CloudCL is an idea originating from a master's thesis that tries to solve the problem of computing a great workload on multiple machines within a network in order to receive a speedup. Most prominent existing solutions have one or multiple of the following shortcomings:
- Complicated distribution code (e.g. MPI) in addition to accelerator-specific code (e.g. OpenCL, CUDA)
- It is complicated to use all available resources (CPUs and GPUs)
- Maintaining a compute cluster is complex and expensive
CloudCL tries to work around these problems in the following way:
Utilizing CPUs and GPUs
CloudCL is based on OpenCL, which allows to write code that runs in heterogeneous environments without any modifications (not a basic rule but generally possible). That means your code that runs on your Intel CPU may easily run on an AMD or NVIDIA GPU or even on an FPGA. Terrific!
Easy Cluster Setup
If you think about distributing computation you might easily think about Hadoop MapReduce and likeminded frameworks. While these frameworks are being used in production around the world, building a cluster for them is not a trivial process. Additionally, these frameworks are usually focused on CPUs and bringing in GPUs to the equation may lead to some problems. Instead, CloudCL makes use of a library called dOpenCL (Distributed OpenCL), which forwards OpenCL commands within the network to remote machines. Through this API forwarding technique regular OpenCL code can easily be executed on remote machines without any changes. The only thing required are a running version of dOpenCL on the host as well as very lightweight dOpenCL daemons on the remote machines that execute the commands. Fantastic!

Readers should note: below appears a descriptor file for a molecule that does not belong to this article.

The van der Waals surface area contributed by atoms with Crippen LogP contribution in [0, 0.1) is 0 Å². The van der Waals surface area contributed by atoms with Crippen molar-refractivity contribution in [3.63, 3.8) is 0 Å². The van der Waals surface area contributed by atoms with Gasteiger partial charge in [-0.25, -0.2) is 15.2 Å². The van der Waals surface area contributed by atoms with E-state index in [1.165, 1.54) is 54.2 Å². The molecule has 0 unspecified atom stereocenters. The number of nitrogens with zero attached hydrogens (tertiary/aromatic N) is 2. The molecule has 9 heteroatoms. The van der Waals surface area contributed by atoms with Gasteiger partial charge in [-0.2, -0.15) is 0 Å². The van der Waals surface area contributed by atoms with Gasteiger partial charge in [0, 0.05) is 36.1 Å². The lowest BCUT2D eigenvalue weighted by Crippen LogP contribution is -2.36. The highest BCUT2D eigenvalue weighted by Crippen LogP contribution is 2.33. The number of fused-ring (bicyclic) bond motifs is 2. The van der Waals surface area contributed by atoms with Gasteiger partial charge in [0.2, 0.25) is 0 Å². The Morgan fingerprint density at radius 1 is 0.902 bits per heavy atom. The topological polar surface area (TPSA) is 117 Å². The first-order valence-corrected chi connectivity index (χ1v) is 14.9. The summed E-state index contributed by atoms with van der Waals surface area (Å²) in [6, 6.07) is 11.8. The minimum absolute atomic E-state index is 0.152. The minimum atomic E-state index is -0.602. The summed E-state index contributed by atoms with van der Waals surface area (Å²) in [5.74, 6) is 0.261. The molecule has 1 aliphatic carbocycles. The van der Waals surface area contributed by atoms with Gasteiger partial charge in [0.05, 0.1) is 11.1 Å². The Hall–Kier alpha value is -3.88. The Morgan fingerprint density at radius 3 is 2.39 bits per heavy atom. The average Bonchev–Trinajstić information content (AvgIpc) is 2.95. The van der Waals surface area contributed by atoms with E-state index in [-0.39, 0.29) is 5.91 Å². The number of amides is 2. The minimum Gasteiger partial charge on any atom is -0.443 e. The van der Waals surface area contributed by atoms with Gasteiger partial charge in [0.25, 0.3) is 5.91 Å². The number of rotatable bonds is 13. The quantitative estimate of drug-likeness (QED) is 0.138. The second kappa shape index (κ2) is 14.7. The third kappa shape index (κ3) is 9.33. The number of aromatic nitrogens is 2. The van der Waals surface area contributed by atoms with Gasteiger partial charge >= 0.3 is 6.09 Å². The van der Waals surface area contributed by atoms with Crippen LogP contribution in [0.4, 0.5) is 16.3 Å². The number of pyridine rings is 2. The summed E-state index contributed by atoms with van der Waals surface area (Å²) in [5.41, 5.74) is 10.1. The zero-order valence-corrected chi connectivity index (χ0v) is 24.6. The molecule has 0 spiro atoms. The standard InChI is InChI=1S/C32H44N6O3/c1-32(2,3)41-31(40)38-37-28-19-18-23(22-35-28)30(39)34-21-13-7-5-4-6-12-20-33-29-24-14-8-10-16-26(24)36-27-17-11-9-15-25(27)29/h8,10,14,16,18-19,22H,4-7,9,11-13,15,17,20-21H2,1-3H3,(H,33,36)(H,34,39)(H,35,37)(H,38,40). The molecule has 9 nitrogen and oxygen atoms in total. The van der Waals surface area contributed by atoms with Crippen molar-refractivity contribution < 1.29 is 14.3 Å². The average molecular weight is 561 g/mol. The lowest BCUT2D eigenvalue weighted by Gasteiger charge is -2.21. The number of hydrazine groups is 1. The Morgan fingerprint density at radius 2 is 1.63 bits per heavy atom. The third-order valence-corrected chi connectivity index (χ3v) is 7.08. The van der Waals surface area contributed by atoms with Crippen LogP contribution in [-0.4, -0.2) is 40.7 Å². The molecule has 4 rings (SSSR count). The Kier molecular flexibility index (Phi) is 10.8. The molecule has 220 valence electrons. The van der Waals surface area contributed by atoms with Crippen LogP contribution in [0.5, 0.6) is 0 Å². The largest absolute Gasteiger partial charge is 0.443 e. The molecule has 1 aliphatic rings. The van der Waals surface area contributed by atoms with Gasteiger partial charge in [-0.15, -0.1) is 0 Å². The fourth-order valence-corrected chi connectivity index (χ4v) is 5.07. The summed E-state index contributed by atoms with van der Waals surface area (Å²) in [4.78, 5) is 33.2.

Have you ever written OpenCL, OpenMP, MPI or any other code that distributes a task among multiple cores or even machines? Probably you have encountered some problems with it, except if you are some kind of prodigy. Distributing a task to multiple cores of a CPU can already be quite challenging due to synchronization, memory access etc. Fortunately OpenCL is built exactly for such a use case and therefore simplifies such a mechanism through a programming paradigma. Working with low level OpenCL code mandates you to write your code in C or C++. The APIs can seem quite intimidating to new users and include a steep learning curve. Now imagine adding some code to distribute your task across multiple machines within the network. Sounds quite complicated, right? CloudCL takes this burden away by integrating Aparapi and adding its own distribution framework on top of it. Aparapi allows programmers to write their OpenCL code in Java and abstracts all these low level OpenCL API calls away. The only thing that users have to take care of is to write their Java code and make sure that their big task is split into smaller subtasks that can be computed by the various available devices within the network.